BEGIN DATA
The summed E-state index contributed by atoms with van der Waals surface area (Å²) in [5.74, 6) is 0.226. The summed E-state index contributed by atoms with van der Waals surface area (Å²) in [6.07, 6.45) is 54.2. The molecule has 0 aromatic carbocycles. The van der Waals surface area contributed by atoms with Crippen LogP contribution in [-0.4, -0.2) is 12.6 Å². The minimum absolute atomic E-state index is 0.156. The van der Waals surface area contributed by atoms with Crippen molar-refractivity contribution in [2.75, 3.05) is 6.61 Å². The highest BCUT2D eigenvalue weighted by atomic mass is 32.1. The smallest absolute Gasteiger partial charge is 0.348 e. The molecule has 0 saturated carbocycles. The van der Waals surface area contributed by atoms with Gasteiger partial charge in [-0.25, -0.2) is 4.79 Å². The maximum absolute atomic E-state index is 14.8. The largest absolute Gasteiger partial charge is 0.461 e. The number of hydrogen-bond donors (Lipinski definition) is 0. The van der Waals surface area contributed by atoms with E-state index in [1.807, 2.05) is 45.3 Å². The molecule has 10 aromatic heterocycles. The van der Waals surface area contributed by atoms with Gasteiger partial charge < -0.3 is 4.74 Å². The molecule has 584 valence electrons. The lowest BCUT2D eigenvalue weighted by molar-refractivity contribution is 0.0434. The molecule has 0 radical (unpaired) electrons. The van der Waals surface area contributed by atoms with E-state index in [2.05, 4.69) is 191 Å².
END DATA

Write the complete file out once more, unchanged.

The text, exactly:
The summed E-state index contributed by atoms with van der Waals surface area (Å²) in [5.74, 6) is 0.226. The summed E-state index contributed by atoms with van der Waals surface area (Å²) in [6.07, 6.45) is 54.2. The molecule has 0 aromatic carbocycles. The van der Waals surface area contributed by atoms with Crippen LogP contribution in [-0.4, -0.2) is 12.6 Å². The minimum absolute atomic E-state index is 0.156. The van der Waals surface area contributed by atoms with Crippen molar-refractivity contribution in [2.75, 3.05) is 6.61 Å². The highest BCUT2D eigenvalue weighted by atomic mass is 32.1. The smallest absolute Gasteiger partial charge is 0.348 e. The molecule has 0 saturated carbocycles. The van der Waals surface area contributed by atoms with Gasteiger partial charge in [-0.25, -0.2) is 4.79 Å². The maximum absolute atomic E-state index is 14.8. The largest absolute Gasteiger partial charge is 0.461 e. The number of hydrogen-bond donors (Lipinski definition) is 0. The van der Waals surface area contributed by atoms with E-state index in [1.807, 2.05) is 45.3 Å². The molecule has 10 aromatic heterocycles. The van der Waals surface area contributed by atoms with Gasteiger partial charge < -0.3 is 4.74 Å². The molecule has 584 valence electrons. The lowest BCUT2D eigenvalue weighted by molar-refractivity contribution is 0.0434. The molecule has 0 radical (unpaired) electrons. The van der Waals surface area contributed by atoms with E-state index in [2.05, 4.69) is 191 Å².